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Trivia / The Hobbit

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See here for trivia tropes related to the Peter Jackson films.

The Hobbit (book)

  • Ashcan Copy: The 1966 short film directed by Gene Deitch, was made for this purpose (more info here). According to Deitch it was screened only once in June 1966 to an audience of about six people to fulfill the part of the contract saying the film had to be shown in public. Despite being the only screen adaptation of Tolkien's work produced when he was still alive, he never saw it (leading Deitch to say "Thank God!"). The story included a Princess for Bilbo to romance, and discarded many basic elements of the story, such as the dwarves. Gandalf ceased to play a part after they depart for the Lonely Mountain. Characters were renamed (Trolls became Groans, Goblins = Grablins, Gollum = Guloom) and the dragon Slag (not Smaug) is dispatched by Bilbo, the Princess and her retainers.
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  • Breakthrough Hit: The success of The Hobbit encouraged J. R. R. Tolkien to write a much larger novel about Middle-Earth, which turned out to be The Lord of the Rings.
  • Recycled Script: In The History of the Hobbit it's pointed out that Thranduil the Elvenking and his hold in Mirkwood is closely derived from the original conception of Thingol of Doriath (Tinwelint of Aranor) — which also explains his distrust of dwarves. This isn't obvious to people who are only familiar with the published Silmarillion, because the final version made Thingol and Doriath much richer and less earthy and sylvan. However, Tolkien added a Discontinuity Nod to this when The Silmarillion does mention that Thranduil lived in Doriath in his youth and modelled his own kingdom in Mirkwood on it.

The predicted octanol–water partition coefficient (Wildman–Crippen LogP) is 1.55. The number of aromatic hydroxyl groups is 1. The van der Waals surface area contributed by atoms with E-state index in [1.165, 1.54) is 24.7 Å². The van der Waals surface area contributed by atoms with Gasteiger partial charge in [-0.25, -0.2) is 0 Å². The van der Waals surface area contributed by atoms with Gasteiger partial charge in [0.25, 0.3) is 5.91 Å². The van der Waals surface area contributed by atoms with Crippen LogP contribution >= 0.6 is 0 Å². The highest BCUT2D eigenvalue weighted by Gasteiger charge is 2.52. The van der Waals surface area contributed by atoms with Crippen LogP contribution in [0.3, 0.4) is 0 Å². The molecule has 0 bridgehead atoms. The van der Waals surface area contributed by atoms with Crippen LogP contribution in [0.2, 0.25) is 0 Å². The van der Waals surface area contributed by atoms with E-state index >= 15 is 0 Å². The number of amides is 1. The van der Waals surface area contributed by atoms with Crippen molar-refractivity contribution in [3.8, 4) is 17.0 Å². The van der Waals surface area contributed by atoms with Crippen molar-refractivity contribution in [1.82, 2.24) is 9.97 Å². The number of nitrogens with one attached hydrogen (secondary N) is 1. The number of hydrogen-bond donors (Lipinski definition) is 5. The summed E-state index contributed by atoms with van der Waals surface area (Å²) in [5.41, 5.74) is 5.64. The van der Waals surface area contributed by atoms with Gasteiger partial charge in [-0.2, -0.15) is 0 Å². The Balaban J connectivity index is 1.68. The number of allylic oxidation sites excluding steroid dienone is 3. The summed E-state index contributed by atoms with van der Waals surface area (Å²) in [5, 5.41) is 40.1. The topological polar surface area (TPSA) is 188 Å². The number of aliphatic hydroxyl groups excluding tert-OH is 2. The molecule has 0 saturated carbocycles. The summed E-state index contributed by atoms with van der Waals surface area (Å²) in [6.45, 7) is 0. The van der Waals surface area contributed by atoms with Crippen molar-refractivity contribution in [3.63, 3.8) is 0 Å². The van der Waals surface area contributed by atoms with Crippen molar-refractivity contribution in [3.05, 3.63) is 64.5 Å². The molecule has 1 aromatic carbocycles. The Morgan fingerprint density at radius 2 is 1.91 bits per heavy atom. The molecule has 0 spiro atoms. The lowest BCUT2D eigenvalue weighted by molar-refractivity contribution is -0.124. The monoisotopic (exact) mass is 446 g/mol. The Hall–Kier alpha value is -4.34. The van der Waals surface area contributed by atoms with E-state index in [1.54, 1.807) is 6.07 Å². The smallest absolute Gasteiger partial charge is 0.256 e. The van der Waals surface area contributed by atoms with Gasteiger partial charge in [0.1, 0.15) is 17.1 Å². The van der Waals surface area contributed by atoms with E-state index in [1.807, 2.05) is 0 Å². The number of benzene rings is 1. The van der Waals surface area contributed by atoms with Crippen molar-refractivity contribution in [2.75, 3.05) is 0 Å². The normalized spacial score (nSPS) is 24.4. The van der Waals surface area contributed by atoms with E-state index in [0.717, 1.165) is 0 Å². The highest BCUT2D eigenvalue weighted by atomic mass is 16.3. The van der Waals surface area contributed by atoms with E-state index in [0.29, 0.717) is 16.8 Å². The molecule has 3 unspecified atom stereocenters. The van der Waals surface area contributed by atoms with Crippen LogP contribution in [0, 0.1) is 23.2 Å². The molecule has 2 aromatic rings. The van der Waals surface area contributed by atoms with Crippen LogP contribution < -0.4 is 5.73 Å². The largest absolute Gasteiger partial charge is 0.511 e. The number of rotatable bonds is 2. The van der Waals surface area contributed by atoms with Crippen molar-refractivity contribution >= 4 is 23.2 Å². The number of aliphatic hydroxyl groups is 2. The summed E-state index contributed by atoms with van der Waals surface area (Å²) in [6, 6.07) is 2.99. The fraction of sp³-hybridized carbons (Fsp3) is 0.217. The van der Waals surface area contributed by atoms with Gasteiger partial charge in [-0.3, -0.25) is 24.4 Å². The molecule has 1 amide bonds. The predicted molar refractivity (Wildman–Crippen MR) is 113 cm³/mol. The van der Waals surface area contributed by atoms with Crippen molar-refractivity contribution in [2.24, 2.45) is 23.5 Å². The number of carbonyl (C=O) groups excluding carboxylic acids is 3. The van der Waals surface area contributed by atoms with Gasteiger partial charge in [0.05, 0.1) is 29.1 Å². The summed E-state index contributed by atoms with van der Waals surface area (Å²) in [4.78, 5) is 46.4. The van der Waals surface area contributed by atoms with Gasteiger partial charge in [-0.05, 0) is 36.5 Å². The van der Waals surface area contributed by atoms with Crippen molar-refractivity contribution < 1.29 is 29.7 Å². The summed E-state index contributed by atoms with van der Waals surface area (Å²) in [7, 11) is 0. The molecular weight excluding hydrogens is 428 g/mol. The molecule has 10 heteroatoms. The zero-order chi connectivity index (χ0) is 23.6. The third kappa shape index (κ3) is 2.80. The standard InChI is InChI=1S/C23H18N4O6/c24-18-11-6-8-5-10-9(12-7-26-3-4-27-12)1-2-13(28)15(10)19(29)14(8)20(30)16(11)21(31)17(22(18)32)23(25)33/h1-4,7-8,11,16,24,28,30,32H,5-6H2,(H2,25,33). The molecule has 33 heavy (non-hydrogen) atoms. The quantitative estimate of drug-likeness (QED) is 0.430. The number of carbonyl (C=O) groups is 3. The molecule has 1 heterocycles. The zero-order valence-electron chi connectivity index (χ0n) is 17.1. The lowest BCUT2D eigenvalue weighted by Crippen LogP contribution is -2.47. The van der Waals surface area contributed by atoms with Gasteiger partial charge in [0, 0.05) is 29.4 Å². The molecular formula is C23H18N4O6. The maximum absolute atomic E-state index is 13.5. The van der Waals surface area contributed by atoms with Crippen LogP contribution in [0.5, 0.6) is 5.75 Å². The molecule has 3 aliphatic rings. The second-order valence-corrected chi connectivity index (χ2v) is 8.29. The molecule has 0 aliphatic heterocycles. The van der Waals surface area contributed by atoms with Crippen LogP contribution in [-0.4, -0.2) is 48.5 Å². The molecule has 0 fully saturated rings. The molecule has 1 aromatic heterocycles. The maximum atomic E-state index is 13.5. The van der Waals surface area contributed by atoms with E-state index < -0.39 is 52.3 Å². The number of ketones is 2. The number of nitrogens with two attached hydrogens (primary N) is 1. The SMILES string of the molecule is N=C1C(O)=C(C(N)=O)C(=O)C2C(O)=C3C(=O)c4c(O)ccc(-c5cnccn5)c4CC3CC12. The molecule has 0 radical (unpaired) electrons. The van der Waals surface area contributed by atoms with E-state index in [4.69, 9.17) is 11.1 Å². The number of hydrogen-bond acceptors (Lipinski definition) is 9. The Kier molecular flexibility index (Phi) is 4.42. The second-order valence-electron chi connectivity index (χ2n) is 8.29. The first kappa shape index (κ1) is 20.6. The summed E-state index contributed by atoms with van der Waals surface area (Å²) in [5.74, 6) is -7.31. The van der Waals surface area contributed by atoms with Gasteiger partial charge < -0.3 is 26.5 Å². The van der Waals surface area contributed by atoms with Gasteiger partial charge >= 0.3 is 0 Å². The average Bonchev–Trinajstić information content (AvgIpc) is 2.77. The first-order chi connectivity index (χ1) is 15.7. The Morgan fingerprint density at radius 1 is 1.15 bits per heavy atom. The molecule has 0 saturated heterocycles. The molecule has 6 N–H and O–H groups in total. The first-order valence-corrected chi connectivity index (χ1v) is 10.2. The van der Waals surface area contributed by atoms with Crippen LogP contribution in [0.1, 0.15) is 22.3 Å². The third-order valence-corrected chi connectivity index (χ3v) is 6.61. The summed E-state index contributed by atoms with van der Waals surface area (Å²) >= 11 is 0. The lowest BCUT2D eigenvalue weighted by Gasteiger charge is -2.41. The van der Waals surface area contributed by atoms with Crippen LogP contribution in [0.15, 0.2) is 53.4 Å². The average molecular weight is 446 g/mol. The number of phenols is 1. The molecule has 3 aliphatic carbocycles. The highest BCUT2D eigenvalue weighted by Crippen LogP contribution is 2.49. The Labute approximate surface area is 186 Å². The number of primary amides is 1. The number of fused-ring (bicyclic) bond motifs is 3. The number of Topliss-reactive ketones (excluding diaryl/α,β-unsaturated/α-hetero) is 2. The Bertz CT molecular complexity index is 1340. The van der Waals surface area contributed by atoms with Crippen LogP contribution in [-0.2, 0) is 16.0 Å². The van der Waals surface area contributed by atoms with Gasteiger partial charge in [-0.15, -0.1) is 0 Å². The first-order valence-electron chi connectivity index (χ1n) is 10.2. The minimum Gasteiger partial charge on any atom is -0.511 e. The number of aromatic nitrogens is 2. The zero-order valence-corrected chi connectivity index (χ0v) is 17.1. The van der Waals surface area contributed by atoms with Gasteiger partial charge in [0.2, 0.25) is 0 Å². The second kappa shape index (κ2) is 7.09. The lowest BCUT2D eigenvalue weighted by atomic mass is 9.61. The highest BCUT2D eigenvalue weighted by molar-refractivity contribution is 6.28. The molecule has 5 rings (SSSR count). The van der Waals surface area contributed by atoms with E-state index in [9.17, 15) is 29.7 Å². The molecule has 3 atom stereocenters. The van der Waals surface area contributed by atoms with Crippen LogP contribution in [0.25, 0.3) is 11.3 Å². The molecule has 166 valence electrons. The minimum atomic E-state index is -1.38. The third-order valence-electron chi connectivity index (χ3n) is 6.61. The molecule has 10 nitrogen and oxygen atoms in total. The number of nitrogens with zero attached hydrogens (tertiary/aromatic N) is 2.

• Referenced by...: The source code for Perl 5, which does quote The Lord of the Rings many times, also quotes The Hobbit once, at the top of numeric.c.
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  • What Could Have Been: See subpage.
  • Written for My Kids: A curious case — while the popular myth is that he conceived of it as a bed-time story for his children using the sprawling Legendarium he had been creating for decades but never published as a broad framework for it, and then made it the first published work of Middle-Earth when they were delighted with it, it was later revealed that he'd always intended it as a "serious" work of fiction but told his peers it was originally for his children when they inquired about it so as to avoid their potential scorn (since in the 1930s, an interest in "fairy stories" was still seen as highly unbecoming of a gentleman of Tolkien's age and position). And yet this contained, as his own saying goes, a grain of truth — he did evidently use his children, his son Christopher in particular, as a sounding board for the chapters (and it was Christopher whose imagination was especially captivated by it all) in order to get a feel for what worked and what didn't, even though he hadn't written it "for" them.
    • There's another episode that perhaps causes a little confusion about all this - when Tolkien finished the manuscript, he passed a few copies around to friends and favorite students. One of these traveled from one of his students to a friend of the student's, and eventually to the hands of Stanley Unwin, one of the heads of Allen & Unwin (Tolkien's first and greatest publisher). It was Unwin who then presented the book to his ten-year-old son Rayner to get an opinion of what a child thought of the book. After Rayner ended up loving it, Allen & Unwin's desire to publish The Hobbit was sealed, and the rest is history.

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The Hobbit (animated)

  • Cut Song: Old Fat Spider, which in the book was sung by Bilbo to taunt the Mirkwood spiders, is on the soundtrack but not in the movie. There are also full versions of the second Misty Mountains Song and second In the Valley Ha Ha which only get one verse in the movie.
  • Orphaned Reference: The first encounter with the Wood Elves is cut, which means the first actual reference to them is saying they had returned.
  • Provides the Image Source for Hobbits.


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